The Zero Theorem
Director: Terry Gilliam
Writer: Pat Rushin
Cast: Christoph Waltz, Lucas Hedges, David Thewlis, Mélanie Thierry, Matt Damon, Gwendoline Christie, Rupert Friend, Ray Cooper, Lily Cole, Sanjeev Bhaskar, Peter Stormare, Ben Whishaw, Tilda Swinton
Qohen Leth (Christoph Waltz) works as an entity cruncher for a huge corporation. The hours away from home are torture for Qohen as he is waiting for a call, so he has been trying to convince the corporation that he could work from home. When his supervisor Joby (David Thewlis) tells him that Management (Matt Damon) will be at his party, Qohen decides that he has to go there and talk to him. And he actually succeeds in that plan and a little while later, he starts working on the Zero Theorem from home.
Gilliam knows how to make a world look cool and a film look pretty. The cast is wonderful, too. Other than that though, the film is a boring, sexist mess.
Look, there’s no way around it: your film has issues with women when the only female character in it (and I’m not counting the digital therapist, no) is (1) a sex worker who (2) deceives the protagonist about that fact, but secretly (3) she fell in love with him of all of her customers. And when then said protagonist (4) stomps all over her for not being forthright about her profession, even though she’s offering all he ever wanted. And when (5) that is the last we ever hear from her. One of these things would be bad enough but all of them at once? That really doesn’t work.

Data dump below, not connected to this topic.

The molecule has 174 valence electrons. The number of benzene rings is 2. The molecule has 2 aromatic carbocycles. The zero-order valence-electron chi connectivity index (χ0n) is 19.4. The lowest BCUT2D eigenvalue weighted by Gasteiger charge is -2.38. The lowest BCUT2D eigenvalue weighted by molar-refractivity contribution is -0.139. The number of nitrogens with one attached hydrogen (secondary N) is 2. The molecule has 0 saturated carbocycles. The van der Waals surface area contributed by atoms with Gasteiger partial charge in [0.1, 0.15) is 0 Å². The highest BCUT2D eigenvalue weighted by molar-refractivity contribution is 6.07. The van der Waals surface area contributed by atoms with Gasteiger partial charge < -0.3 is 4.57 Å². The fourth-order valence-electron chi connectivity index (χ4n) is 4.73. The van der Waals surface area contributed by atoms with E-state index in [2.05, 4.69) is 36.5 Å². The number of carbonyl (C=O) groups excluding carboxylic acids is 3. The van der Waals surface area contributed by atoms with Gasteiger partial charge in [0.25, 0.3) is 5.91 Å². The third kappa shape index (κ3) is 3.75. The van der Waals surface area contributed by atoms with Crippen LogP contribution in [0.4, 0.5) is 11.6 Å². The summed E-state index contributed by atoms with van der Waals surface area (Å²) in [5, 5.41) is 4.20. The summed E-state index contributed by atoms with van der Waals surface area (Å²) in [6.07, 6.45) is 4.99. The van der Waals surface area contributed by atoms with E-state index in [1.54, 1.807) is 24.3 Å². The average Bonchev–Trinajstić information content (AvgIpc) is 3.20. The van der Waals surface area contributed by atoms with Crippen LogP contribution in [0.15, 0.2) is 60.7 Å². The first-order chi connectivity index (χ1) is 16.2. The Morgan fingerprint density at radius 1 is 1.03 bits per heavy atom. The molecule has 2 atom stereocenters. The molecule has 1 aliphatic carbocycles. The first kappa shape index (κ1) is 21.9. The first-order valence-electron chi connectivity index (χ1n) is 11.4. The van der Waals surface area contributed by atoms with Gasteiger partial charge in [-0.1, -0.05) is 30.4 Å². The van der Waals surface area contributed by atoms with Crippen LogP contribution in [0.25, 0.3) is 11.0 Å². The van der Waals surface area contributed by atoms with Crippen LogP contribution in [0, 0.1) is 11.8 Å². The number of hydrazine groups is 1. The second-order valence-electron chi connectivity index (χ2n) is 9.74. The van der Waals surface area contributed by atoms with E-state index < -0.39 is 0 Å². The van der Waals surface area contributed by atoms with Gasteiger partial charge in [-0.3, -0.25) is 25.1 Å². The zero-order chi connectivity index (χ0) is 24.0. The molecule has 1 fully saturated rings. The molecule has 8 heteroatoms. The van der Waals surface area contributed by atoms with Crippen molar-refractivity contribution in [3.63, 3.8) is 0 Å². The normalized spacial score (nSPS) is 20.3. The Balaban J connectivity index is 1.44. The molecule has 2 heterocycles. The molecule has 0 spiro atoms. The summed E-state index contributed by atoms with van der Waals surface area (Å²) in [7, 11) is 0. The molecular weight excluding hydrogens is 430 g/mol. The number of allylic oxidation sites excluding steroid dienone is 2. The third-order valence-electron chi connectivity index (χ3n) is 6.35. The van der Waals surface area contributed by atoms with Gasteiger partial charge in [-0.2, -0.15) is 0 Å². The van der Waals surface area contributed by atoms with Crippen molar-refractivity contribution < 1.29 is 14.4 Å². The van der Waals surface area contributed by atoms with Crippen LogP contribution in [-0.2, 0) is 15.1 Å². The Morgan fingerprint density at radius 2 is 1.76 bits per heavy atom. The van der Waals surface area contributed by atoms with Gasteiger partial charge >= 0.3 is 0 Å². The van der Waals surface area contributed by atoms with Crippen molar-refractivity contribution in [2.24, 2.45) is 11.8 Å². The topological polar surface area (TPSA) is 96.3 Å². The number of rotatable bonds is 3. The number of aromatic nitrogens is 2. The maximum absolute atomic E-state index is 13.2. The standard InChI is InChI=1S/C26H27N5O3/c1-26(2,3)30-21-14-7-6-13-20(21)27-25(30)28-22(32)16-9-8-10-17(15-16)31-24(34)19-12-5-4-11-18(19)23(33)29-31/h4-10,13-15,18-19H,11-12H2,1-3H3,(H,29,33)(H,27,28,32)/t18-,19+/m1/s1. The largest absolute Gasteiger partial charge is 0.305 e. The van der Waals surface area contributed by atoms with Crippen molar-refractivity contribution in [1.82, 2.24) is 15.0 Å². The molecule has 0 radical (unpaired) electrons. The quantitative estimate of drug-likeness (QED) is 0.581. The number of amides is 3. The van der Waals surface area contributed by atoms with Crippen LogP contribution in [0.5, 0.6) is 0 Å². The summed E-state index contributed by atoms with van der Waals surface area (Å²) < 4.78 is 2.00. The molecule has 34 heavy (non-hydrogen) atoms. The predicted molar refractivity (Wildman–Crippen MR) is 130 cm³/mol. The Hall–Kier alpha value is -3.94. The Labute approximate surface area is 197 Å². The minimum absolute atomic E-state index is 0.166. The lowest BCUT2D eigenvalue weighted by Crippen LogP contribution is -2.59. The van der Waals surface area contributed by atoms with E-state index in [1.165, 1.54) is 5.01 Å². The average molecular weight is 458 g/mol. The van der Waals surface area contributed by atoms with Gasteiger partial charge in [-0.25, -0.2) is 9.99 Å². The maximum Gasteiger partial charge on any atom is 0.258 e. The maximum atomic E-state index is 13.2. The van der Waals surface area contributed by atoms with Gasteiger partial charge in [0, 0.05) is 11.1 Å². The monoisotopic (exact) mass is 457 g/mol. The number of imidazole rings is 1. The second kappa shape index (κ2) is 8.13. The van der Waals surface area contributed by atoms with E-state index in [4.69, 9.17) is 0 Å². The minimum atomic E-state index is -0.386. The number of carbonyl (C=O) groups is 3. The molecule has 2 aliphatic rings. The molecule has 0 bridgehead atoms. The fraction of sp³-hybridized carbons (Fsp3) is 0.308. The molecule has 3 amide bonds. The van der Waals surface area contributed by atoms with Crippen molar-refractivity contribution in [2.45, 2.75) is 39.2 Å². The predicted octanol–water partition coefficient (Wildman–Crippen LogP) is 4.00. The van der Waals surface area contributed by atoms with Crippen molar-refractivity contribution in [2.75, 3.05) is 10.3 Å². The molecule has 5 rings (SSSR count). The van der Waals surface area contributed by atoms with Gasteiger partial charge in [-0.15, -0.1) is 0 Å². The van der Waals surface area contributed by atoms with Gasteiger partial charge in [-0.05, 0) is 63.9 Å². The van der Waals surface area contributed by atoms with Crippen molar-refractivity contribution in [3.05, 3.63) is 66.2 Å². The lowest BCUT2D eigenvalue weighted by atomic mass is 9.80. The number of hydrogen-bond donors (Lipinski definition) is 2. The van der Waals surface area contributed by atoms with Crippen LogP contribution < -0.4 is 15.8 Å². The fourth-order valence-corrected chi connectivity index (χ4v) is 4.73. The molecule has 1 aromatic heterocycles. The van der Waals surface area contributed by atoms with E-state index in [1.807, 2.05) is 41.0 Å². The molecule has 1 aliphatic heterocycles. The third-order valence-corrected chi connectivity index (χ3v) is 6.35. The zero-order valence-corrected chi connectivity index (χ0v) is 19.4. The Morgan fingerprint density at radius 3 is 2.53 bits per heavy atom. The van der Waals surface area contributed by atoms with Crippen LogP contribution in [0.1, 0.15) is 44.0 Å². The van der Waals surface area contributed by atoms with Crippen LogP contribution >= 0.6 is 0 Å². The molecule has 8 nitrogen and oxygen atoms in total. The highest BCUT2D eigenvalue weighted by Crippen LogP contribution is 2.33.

But even disregarding the treatment of women in the film, it just doesn’t have that much to offer. There are many good ideas in it that I could totally get behind. Dr. Shrink-Rom (Tilda Swinton) and Management (Matt Damon) were awesome ideas. I also loved how little of the world was actually explained – and that that didn’t matter one bit. But these are all moments of brilliance in a sea of film that just never connect with anything at all.
That meant that even though the film really looks amazing – the production designer(s) and the costume designer(s) must have had so much fun! – and Gilliam really knows how to set all these colorful, slightly nonsensical things in scene, it ended up being boring to watch. It lacked substance. It lacked story. It lacked an arc that kept everything together.
Not even the wonderful cast and all those great guest appearances could make up for that. Maybe with another script it could have been a great film. But I was really disappointed with what I got.